First of all, I would like to say that I am not writing this in any form of racism, and it does not have any purpose to shame and/or make fun of gypsies.
The story is based on actual events.
In Hungary we have this thing twice in a year, when you can put out your junk on the street and anyone can come and take it. By junk, I mean old furniture you don’t need, bits and bobs from around the house, etc…
I was helping my mom with sorting out our garage and we found my old roller. I was trying really hard that day to get above my hoarder self, and as a first step, I said “Mom, we don’t need this. I’m not going to use it ever again. It’s already old, I doubt that my children could play with it. Let’s throw it out, someone may shit their pants for it!”
So we did that. I walked outside with it, and a gypsy boy, maybe around 6 ran up to me immediately, and asked if he could have it.
As I handed over the roller, he said something.
“Oh man, it’s literally christmas! Thank you so much, ma’am!”
“I’m not really a ma’am… You can call me Lili if you want to!”
“Okay, thank you Lili!” At this point his father shouted at him to be more useful, so he started saying his perfectly learned lines “Do you have any duvets, unused things made out of metal, or clothing?”
“I think so! If you wait I don’t know, maybe half an hour I’ll collect all I can find, ‘kay?”
He happily stormed back to his father, and I, completely determined to give him everything we don’t need, came back to the garage.
As I said, a rough 38 minutes later, I went back with two boxes, containing pillows, shoes, and metal.
He ran to me, and started laughing.
“And you are fucking Santa!” He said as we started carrying the things back to his father, who was delighted by them.
“I have a box of shoes too, you just need to look through them, if you’d like.”
So he came back with me, and started looking in the box, almost as big as him.
“Can I ask your name?”
“It’s Eduardo. Hey, you don’t know how good you made this day for us!”
He giggled as he almost fell into the box.
“You said that it’s like christmas..Is it really?”
“Yeah, I mean of course.” He paused “Christmas isn’t too good for us. I’m comparing it to real christmas! For us, it’s cold, and sometimes we don’t have a tree because we need to chop it up to put it in the fireplace.” He shrugs “And we get a whole load of things this time of the year! And everyone is just so happy! You know, that’s the kind of thing that’s good.”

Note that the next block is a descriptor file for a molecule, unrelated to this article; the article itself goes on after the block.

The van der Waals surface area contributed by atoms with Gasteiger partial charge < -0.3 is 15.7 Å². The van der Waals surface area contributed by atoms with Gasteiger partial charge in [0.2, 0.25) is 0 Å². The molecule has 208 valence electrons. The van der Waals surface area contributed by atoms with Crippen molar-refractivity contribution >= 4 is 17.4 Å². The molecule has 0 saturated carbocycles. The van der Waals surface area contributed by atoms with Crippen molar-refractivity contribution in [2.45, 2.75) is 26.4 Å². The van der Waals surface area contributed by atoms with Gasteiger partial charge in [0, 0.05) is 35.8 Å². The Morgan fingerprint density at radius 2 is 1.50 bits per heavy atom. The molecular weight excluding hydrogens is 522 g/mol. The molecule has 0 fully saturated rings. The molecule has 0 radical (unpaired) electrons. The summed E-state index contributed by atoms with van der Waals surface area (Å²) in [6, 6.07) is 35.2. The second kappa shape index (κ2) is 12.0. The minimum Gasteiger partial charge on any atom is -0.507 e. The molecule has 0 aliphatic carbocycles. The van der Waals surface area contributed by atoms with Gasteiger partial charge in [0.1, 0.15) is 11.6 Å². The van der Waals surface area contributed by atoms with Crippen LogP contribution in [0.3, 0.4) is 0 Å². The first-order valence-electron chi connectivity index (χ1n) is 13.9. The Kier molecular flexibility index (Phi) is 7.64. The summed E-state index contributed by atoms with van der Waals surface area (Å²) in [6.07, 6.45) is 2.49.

“Hey, umm.. I’m kind of a wannabe writer, can I ask you some more questions?”
“A writer?” He glances out of the box “Sure, go ahead. Just don’t tell my father!”
“I won’t. So, how many of you are in one household?”
“Currently eleven. There’s me, my two sisters, my four brothers, my parents, my dad’s sister and my Grandma.”
“How many rooms do you have for all those people?”
“Well, there’s the kitchen, and there is a living room, where the boys sleep at night, and then a bedroom, where my parents and girls sleep. Oh, and we have a little kitchen garden too!”
“Do you grow you own food? Vegetables and stuff?”
“We try… We have tomatoes, paprika, sweet corn in the summer, but it’s never predictable how much we can harvest. You know, sometimes we have to make a plan, about who eats when. For example, if I eat a fairly big dinner on Monday, then I’m not going to eat on Tuesday, and I’m only going to have small portions for the rest of the week. Like a piece of bread with tomatoes, maybe.”
“If my questions get too intimate, just say it, and I’ll stop.”
“Okay…Oh shit, these shoes are fucking cool!”
He says as he reaches for a pair of old boots.
“What do your parents do?”
“My mum is a cashier and my dad does all kinds of things, I don’t really know…”
“Are they the only ones working in the family?”
“No. My aunt is a cleaner lady, and my oldest sister, who is fifteen, she works with her. My other sister is only four, so she can’t work yet. Umm… My oldest brothers work too, but I dunno what.”
“How old are they?”
“Fifteen and sixteen. But you know, I’m not useless, I work too! I sell things on the street. I’m useful.I am.”
‘Who says that you’re not useful?”
“My father, all the time. And sometimes my siblings too. But I am useful! I found you, and I got a load of things!”
He stands up straight and pulls a serious face.
“Do you think that I’m useful?” His voice cracks “Or do you think that I’m useless too?”
“I think that you are really useful! From all the things that you’ve told, you seem pretty legit to me!”
I smiled, and he smiled too.
“Good.” He slouched back into the box “I really like you!”
“That’s really nice of you! I like you too.”
“I think I finished with looking through the box, but I don’t want to go.” He looked at me with sad eyes.
“Hmmm..I’m sorry but this is really all we had.”
“It was more than enough. Thank you so much!”
“Thank you, for answering my questions! You were really useful to me!”
A proud smile appears on his face.
“I’ll help you bring these shoes to he car!”
And so I did. His father was more than happy to see his son returning with seven pairs of shoes.
“Your son has been really nice. You should be proud of him.”
He ignored my words, only turned a bit moody.
“Thank you ma’am.”
“She’s not a ma’am dad, she is Lili!”
“Get in the fucking car son, you’ve done enough for today!” He shrieked at him. Eduardo looked me in the eye once more, and then sat in the car.
I waved as I was leaving him, and mouthed ‘You are useful. Don’t forget.‘
I might see him the next time too.
By Lili Halder